All in Organization Development
Every consultant has heard it: “But, I have told them exactly the same thing you did and they never did anything about it.” It is so common that I often warn my clients what will happen before we even meet with decision-makers. There are two reasons for this phenomenon. …
I was speaking to the Head of HR at a small, talent-intensive company. We were discussing the cost of long-term incentives as related to their compensation philosophy of paying between the 50th and 75th percentile. Adding equity effectively and economically is always a challenge.
Many companies are moving more focus to variable pay programs and pushing these programs deeper into organizations. Without some proactive thinking and planning, we may be creating a path to worse gender equity issues in the future.
Every musician will tell you that a great conductor can draw a better performance than an average one. They provide insight, emotion and energy to everyone involved. The best conductors are also aware when someone needs help or a little more time. They contour the performance of the group to match the strengths of the soloist and they ensure that the music uplifts the visual presentation, rather than overshadow it.
Congratulations, you read this sentence! Not impressed? You shouldn’t be. You probably would be looking at this article if you couldn’t read basic sentences. Celebrating a foregone conclusion is a spiraling path to mediocrity. Achieving the inevitable is not an accomplishment.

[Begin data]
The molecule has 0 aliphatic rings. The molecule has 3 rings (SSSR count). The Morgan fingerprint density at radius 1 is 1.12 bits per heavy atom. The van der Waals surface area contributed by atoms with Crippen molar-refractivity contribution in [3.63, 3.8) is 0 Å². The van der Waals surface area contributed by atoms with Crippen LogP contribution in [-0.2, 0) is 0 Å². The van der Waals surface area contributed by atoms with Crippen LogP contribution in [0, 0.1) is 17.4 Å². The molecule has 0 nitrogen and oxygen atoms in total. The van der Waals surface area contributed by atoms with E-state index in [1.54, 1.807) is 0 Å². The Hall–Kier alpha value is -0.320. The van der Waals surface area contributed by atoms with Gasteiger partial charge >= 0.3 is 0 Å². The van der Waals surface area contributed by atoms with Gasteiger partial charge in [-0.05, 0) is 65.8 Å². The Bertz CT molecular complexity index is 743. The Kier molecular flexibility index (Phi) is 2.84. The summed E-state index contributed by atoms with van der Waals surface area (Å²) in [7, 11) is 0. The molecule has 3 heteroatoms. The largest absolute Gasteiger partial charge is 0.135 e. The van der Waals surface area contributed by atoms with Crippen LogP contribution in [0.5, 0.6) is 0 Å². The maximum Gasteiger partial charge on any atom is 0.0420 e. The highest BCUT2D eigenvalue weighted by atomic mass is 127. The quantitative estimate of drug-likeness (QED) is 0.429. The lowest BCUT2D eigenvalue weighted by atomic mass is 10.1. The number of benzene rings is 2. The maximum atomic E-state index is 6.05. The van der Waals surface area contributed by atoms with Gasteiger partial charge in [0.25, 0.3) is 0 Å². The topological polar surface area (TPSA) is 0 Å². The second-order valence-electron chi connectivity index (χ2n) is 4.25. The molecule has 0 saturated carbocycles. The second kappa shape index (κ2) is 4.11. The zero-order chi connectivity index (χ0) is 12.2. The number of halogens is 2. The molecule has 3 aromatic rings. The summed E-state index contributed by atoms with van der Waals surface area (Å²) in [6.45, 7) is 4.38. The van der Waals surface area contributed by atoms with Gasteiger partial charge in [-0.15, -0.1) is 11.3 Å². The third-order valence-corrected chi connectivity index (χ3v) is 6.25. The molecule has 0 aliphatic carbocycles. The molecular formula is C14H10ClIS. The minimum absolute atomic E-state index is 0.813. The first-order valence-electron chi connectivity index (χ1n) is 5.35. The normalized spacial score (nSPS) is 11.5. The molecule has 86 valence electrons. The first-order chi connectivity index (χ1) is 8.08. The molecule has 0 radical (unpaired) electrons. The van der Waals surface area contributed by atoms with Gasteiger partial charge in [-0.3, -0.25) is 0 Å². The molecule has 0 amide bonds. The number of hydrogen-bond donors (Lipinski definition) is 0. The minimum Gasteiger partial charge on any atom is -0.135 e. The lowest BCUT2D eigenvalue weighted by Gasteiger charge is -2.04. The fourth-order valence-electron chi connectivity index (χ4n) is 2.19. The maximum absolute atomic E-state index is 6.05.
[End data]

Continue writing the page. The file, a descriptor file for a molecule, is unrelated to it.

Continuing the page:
Is your compensation structure a Payalotasuar? Could it be an Equitops? Maybe it’s a Budgetgonadon. No matter your approach to pay, you are probably acting as a Compensation Paleontologist to get things done.
Is everything you do necessary? Perhaps, I should ask the question differently. Is everything you do, making it easier to get everything done? Today’s post is about the practical. It’s so practical that it applies to just about everything, including compensation.
We have been living in an age of 3% annual increases for several years. Sometimes it’s a bit more; sometimes it’s a bit less. On average, it’s not too inspiring. We do our best to give a bit more to our best performers, but those in the middle must fend for themselves. It’s not hard for them to find a time machine.
Stop. Take a quick evaluation of the fires you are currently trying to put out. Do any of the following sound familiar? Unplanned succession planning? Short-term incentive plan that doesn’t align well with recent company performance? An equity plan that is undervalued by participants or running out of shares? Market pricing that your talent acquisition team claims is off-target? Pay levels and execution that do not match your compensation philosophy (or vice versa)? Your list may differ, but I know you have a list.
Your new CEO wants the old LTI plan replaced before the start of the new year. The head of Business Development needs a new sales incentive plan by the end of the month. People know exactly what needs to be fixed but may not have a complete understanding of what it takes to fix them. We can build temporary solutions quickly, but doing things correctly often requires starting with the foundation.
A growing best practice is building regular reporting summaries at critical decision and measurement points. These summaries often include pictures or easy data visualization because our brains are best at remembering images. These summaries become a diary of our past. At their best, they also include the "why" of each decision. This approach to remembering history is seen in things like "Facebook memories" and old family videos but is very new to the world of total rewards.